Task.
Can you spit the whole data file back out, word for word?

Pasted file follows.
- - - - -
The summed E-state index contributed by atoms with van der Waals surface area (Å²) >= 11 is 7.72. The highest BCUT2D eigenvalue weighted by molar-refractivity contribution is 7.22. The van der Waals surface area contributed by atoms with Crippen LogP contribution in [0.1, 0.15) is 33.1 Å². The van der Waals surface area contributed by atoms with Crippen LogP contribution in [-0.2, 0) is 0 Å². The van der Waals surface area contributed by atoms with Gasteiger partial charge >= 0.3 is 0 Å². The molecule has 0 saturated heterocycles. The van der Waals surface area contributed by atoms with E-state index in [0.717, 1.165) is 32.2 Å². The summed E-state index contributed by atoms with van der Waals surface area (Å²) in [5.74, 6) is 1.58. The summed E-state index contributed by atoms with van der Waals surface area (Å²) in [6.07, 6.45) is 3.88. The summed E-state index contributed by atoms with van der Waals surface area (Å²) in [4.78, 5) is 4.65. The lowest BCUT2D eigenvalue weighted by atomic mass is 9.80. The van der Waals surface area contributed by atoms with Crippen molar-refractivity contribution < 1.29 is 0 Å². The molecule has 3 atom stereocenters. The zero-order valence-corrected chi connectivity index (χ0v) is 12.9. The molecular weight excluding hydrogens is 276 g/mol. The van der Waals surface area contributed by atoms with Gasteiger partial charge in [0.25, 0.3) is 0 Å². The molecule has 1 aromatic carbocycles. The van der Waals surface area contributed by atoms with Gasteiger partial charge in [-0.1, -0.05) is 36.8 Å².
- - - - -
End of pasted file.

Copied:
The summed E-state index contributed by atoms with van der Waals surface area (Å²) >= 11 is 7.72. The highest BCUT2D eigenvalue weighted by molar-refractivity contribution is 7.22. The van der Waals surface area contributed by atoms with Crippen LogP contribution in [0.1, 0.15) is 33.1 Å². The van der Waals surface area contributed by atoms with Crippen LogP contribution in [-0.2, 0) is 0 Å². The van der Waals surface area contributed by atoms with Gasteiger partial charge >= 0.3 is 0 Å². The molecule has 0 saturated heterocycles. The van der Waals surface area contributed by atoms with E-state index in [0.717, 1.165) is 32.2 Å². The summed E-state index contributed by atoms with van der Waals surface area (Å²) in [5.74, 6) is 1.58. The summed E-state index contributed by atoms with van der Waals surface area (Å²) in [6.07, 6.45) is 3.88. The summed E-state index contributed by atoms with van der Waals surface area (Å²) in [4.78, 5) is 4.65. The lowest BCUT2D eigenvalue weighted by atomic mass is 9.80. The van der Waals surface area contributed by atoms with Crippen molar-refractivity contribution < 1.29 is 0 Å². The molecule has 3 atom stereocenters. The zero-order valence-corrected chi connectivity index (χ0v) is 12.9. The molecular weight excluding hydrogens is 276 g/mol. The van der Waals surface area contributed by atoms with Gasteiger partial charge in [0.25, 0.3) is 0 Å². The molecule has 1 aromatic carbocycles. The van der Waals surface area contributed by atoms with Gasteiger partial charge in [-0.1, -0.05) is 36.8 Å².